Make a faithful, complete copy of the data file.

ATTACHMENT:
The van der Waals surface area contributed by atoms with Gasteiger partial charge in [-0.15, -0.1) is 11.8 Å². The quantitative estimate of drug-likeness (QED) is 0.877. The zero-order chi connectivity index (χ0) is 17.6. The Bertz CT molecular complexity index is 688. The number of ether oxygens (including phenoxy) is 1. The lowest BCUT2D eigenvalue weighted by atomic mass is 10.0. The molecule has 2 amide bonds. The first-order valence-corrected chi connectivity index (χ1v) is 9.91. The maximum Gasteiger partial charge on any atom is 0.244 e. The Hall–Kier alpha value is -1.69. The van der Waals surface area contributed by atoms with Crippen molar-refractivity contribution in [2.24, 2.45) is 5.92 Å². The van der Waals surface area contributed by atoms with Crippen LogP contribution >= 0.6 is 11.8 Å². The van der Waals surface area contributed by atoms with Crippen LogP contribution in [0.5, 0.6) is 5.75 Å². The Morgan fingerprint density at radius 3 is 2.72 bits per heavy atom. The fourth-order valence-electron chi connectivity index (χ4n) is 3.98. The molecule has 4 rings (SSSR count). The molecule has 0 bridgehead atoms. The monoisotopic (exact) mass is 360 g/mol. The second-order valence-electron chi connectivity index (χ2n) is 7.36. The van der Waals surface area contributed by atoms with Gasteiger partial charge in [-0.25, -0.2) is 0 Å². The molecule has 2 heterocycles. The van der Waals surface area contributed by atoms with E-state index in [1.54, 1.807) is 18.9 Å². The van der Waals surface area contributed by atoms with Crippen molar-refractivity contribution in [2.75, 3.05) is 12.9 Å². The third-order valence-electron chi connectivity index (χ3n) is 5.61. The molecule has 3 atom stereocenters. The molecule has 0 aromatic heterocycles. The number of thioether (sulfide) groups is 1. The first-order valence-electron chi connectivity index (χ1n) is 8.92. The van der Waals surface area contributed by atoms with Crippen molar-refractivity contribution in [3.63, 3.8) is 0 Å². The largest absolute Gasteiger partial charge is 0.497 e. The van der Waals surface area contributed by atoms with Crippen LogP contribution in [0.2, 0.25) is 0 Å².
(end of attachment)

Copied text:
The van der Waals surface area contributed by atoms with Gasteiger partial charge in [-0.15, -0.1) is 11.8 Å². The quantitative estimate of drug-likeness (QED) is 0.877. The zero-order chi connectivity index (χ0) is 17.6. The Bertz CT molecular complexity index is 688. The number of ether oxygens (including phenoxy) is 1. The lowest BCUT2D eigenvalue weighted by atomic mass is 10.0. The molecule has 2 amide bonds. The first-order valence-corrected chi connectivity index (χ1v) is 9.91. The maximum Gasteiger partial charge on any atom is 0.244 e. The Hall–Kier alpha value is -1.69. The van der Waals surface area contributed by atoms with Crippen molar-refractivity contribution in [2.24, 2.45) is 5.92 Å². The van der Waals surface area contributed by atoms with Crippen LogP contribution >= 0.6 is 11.8 Å². The van der Waals surface area contributed by atoms with Crippen LogP contribution in [0.5, 0.6) is 5.75 Å². The Morgan fingerprint density at radius 3 is 2.72 bits per heavy atom. The fourth-order valence-electron chi connectivity index (χ4n) is 3.98. The molecule has 4 rings (SSSR count). The molecule has 0 bridgehead atoms. The monoisotopic (exact) mass is 360 g/mol. The second-order valence-electron chi connectivity index (χ2n) is 7.36. The van der Waals surface area contributed by atoms with Gasteiger partial charge in [-0.25, -0.2) is 0 Å². The molecule has 2 heterocycles. The van der Waals surface area contributed by atoms with E-state index in [1.54, 1.807) is 18.9 Å². The van der Waals surface area contributed by atoms with Crippen molar-refractivity contribution in [2.75, 3.05) is 12.9 Å². The third-order valence-electron chi connectivity index (χ3n) is 5.61. The molecule has 3 atom stereocenters. The molecule has 0 aromatic heterocycles. The number of thioether (sulfide) groups is 1. The first-order valence-electron chi connectivity index (χ1n) is 8.92. The van der Waals surface area contributed by atoms with Crippen molar-refractivity contribution in [3.63, 3.8) is 0 Å². The largest absolute Gasteiger partial charge is 0.497 e. The van der Waals surface area contributed by atoms with Crippen LogP contribution in [0.2, 0.25) is 0 Å².